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Conferència "Single-Electron Transistor: next low power consumption device beyond 10mm node?" a càrrec d'Esteve Amat

13/07/2017 de 11:00 a 13:00 (Europe/Madrid / UTC200)
Aula 002, edifici C4, campus Barcelona Nord
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13 de juliol de 2017 


“Single-Electron Transistor: next low power consumption device beyond 10 nm node?”  

a càrrec d'Esteve Amat

Curriculum Vitae


The research career of Esteve Amat has been always focused on the study on electronics reliability. First, throughout his PhD period in the Electronic Engineering Department of UAB under the supervision of Dra. Rosana Rodriguez, the main research path was study the reliability and characterization of MOSFETs based on high-K materials as a gate dielectric. Moreover, the reliability studies were also focused on to analyse different MOSFET configurations subjected to several stress mechanisms, as Channel Hot-Carrier (CHC) and Bias Temperature Instabilities (BTI).

After his doctorate he won a Juan de la Cierva grant and he joined to the Electronic Engineering Department at UPC, under the supervision of Dr. Antonio Rubio. In UPC, he was involved in an EU project (TRAMS) where the variability impact on the reliability study of different memory cells, as 6T-SRAM and 3T1D-DRAM, was his main research topic. The introduction of FinFET devices on memory cells (SRAM & DRAM) was also a relevant task in UPC. Moreover, Soft Error relevance on the memory cells was one of his main research topics as the devices dimensions and supply voltage is continuously scaled.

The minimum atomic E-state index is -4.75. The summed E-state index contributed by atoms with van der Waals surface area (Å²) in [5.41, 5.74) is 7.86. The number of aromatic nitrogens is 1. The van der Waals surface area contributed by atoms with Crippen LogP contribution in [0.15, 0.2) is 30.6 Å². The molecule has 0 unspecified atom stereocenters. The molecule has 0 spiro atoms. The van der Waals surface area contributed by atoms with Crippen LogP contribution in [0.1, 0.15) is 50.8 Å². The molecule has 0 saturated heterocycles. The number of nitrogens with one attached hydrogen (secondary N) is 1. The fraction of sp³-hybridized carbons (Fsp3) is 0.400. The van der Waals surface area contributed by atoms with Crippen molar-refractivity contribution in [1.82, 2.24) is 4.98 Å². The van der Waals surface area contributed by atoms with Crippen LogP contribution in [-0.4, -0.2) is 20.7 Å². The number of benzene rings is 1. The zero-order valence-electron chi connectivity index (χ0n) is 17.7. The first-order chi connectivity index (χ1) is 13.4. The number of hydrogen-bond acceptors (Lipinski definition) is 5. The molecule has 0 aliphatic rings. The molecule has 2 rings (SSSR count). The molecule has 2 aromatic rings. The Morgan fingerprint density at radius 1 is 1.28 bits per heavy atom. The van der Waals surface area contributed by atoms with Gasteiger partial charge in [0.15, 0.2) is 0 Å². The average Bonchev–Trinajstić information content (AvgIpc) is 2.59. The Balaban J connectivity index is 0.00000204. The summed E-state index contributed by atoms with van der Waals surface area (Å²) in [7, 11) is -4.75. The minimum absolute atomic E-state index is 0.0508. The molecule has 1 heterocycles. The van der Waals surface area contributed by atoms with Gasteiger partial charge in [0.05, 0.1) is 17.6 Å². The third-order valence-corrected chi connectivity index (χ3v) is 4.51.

Afterwards, he moved for collaboration to CEA-LETI as a post-doc researcher during a year, where he was involved in the study of the FDSOI devices feasibility and reliability at sub-threshold regime in a/synchronous configurations.

Currently, he is collaborating into the National Microelectronic Center (CNM), where he is involved in a European project (Ions4SET) where the main motivation is to manufacture a hybrid SET-FET device able to be operative at room temperature. His main duties will be develop the fabrication process required to manufacture this device.


Summary of the talk


Billions of tiny computers that can sense and communicate from anywhere are coming online, creating the “Internet of Things” (IoT). As the IoT continues to expand, more and more devices need batteries and plugs. According to Gartner (www.gartner.com), there will be nearly 26 billion devices connected to the IoT by 2020. Therefore, together with improved batteries, advanced computation and communication must be delivered at extremely low-power consumption.

It is well-known that Single-Electron Transistors (SET) are extremely low-energy dissipation devices. CMOS and SETs are complementary: SET is “the champion” of low-power consumption while CMOS advantages like high-speed, driving etc. compensate exactly for SET's intrinsic drawbacks. Unrivalled integration with high performance is expected for hybrid SET-CMOS architectures.

Manufacturability is the roadblock for large-scale use of hybrid SET-CMOS architectures. To assure room temperature (RT) operation, single dots of diameters below 5 nm have to be fabricated, exactly located between source and drain with tunnel distances of a few nm. A reliable CMOS compatible process of co-fabrication of RT-SETs and FETs is not yet available.


IONS4SET will pave the way for fabrication of low-energy devices operating at RT using the discovery of a bottom-up self-assembly process. Lithography cannot deliver the feature sizes of
1-3 nm required for RT operation. IONS4SET will provide both, (i) controlled self-assembly of single ~ 2 nm Si dots and (ii) self-alignment of each nano-dot with source and drain at tunneling distances of ~ 2 nm.

The fabrication process of the Si nano-dot involves (i) ion irradiation through a few tens of nm thin Si pillars with an embedded SiO2 layer and (ii) thermal activation of self-assembly. Dot self-assembly works for narrow pillars only, i.e. nano-pillar fabrication is crucial for IONS4SET. Finally, a power saving hybrid SET/CMOS device with a vertical gate-all-around nanowire GAA-SET will be fabricated.

In this context, this talk will be focused on this last project milestone, the manufacturability of the SET device operative at room temperature. We will present the different challenges that appear and the different solutions that are currently under study and evolution.